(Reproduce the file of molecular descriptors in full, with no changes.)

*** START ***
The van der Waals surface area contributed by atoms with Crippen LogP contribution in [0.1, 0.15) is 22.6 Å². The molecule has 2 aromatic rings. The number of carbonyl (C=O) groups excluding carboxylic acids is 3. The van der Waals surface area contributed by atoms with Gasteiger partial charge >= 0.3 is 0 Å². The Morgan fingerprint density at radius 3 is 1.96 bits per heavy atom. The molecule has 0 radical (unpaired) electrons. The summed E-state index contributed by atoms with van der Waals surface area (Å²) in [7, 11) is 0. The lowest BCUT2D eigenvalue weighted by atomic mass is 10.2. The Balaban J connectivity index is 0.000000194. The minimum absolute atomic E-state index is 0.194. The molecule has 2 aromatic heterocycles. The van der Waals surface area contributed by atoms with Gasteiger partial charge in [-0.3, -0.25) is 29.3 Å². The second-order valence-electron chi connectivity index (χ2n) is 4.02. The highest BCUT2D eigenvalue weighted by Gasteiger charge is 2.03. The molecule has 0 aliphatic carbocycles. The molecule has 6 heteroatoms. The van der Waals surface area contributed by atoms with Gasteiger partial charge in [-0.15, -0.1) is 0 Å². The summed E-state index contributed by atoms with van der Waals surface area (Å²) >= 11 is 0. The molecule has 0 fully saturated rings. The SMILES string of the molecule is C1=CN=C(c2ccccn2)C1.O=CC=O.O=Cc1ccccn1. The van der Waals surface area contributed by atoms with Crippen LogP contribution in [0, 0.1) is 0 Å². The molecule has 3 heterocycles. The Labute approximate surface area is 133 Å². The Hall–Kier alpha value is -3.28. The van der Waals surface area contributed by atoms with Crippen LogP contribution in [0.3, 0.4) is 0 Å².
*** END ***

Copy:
The van der Waals surface area contributed by atoms with Crippen LogP contribution in [0.1, 0.15) is 22.6 Å². The molecule has 2 aromatic rings. The number of carbonyl (C=O) groups excluding carboxylic acids is 3. The van der Waals surface area contributed by atoms with Gasteiger partial charge >= 0.3 is 0 Å². The Morgan fingerprint density at radius 3 is 1.96 bits per heavy atom. The molecule has 0 radical (unpaired) electrons. The summed E-state index contributed by atoms with van der Waals surface area (Å²) in [7, 11) is 0. The lowest BCUT2D eigenvalue weighted by atomic mass is 10.2. The Balaban J connectivity index is 0.000000194. The minimum absolute atomic E-state index is 0.194. The molecule has 2 aromatic heterocycles. The van der Waals surface area contributed by atoms with Gasteiger partial charge in [-0.3, -0.25) is 29.3 Å². The second-order valence-electron chi connectivity index (χ2n) is 4.02. The highest BCUT2D eigenvalue weighted by Gasteiger charge is 2.03. The molecule has 0 aliphatic carbocycles. The molecule has 6 heteroatoms. The van der Waals surface area contributed by atoms with Gasteiger partial charge in [-0.15, -0.1) is 0 Å². The summed E-state index contributed by atoms with van der Waals surface area (Å²) >= 11 is 0. The molecule has 0 fully saturated rings. The SMILES string of the molecule is C1=CN=C(c2ccccn2)C1.O=CC=O.O=Cc1ccccn1. The van der Waals surface area contributed by atoms with Crippen LogP contribution in [0, 0.1) is 0 Å². The molecule has 3 heterocycles. The Labute approximate surface area is 133 Å². The Hall–Kier alpha value is -3.28. The van der Waals surface area contributed by atoms with Crippen LogP contribution in [0.3, 0.4) is 0 Å².